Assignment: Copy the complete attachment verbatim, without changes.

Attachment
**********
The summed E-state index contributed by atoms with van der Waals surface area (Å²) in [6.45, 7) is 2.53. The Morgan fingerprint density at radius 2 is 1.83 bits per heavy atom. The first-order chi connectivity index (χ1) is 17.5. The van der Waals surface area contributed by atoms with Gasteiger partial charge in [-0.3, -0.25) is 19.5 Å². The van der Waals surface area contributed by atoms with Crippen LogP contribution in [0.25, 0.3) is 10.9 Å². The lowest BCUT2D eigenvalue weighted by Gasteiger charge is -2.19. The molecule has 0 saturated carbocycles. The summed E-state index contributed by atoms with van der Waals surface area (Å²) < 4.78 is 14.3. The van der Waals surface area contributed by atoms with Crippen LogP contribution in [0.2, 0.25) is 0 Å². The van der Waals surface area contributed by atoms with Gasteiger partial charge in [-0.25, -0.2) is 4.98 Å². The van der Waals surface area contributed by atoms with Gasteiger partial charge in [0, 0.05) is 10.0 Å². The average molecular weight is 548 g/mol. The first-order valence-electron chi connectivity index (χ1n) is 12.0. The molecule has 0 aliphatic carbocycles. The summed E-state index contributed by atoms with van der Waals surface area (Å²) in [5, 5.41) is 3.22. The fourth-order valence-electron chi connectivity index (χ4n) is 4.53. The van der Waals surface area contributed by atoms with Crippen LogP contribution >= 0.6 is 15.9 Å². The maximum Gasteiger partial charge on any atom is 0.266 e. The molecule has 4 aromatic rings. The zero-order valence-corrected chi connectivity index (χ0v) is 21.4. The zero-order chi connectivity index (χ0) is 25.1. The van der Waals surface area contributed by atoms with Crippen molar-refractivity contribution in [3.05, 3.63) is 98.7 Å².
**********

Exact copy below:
The summed E-state index contributed by atoms with van der Waals surface area (Å²) in [6.45, 7) is 2.53. The Morgan fingerprint density at radius 2 is 1.83 bits per heavy atom. The first-order chi connectivity index (χ1) is 17.5. The van der Waals surface area contributed by atoms with Gasteiger partial charge in [-0.3, -0.25) is 19.5 Å². The van der Waals surface area contributed by atoms with Crippen LogP contribution in [0.25, 0.3) is 10.9 Å². The lowest BCUT2D eigenvalue weighted by Gasteiger charge is -2.19. The molecule has 0 saturated carbocycles. The summed E-state index contributed by atoms with van der Waals surface area (Å²) < 4.78 is 14.3. The van der Waals surface area contributed by atoms with Crippen LogP contribution in [0.2, 0.25) is 0 Å². The van der Waals surface area contributed by atoms with Gasteiger partial charge in [-0.25, -0.2) is 4.98 Å². The van der Waals surface area contributed by atoms with Gasteiger partial charge in [0, 0.05) is 10.0 Å². The average molecular weight is 548 g/mol. The first-order valence-electron chi connectivity index (χ1n) is 12.0. The molecule has 0 aliphatic carbocycles. The summed E-state index contributed by atoms with van der Waals surface area (Å²) in [5, 5.41) is 3.22. The fourth-order valence-electron chi connectivity index (χ4n) is 4.53. The van der Waals surface area contributed by atoms with Crippen LogP contribution >= 0.6 is 15.9 Å². The maximum Gasteiger partial charge on any atom is 0.266 e. The molecule has 4 aromatic rings. The zero-order valence-corrected chi connectivity index (χ0v) is 21.4. The zero-order chi connectivity index (χ0) is 25.1. The van der Waals surface area contributed by atoms with Crippen molar-refractivity contribution in [3.05, 3.63) is 98.7 Å².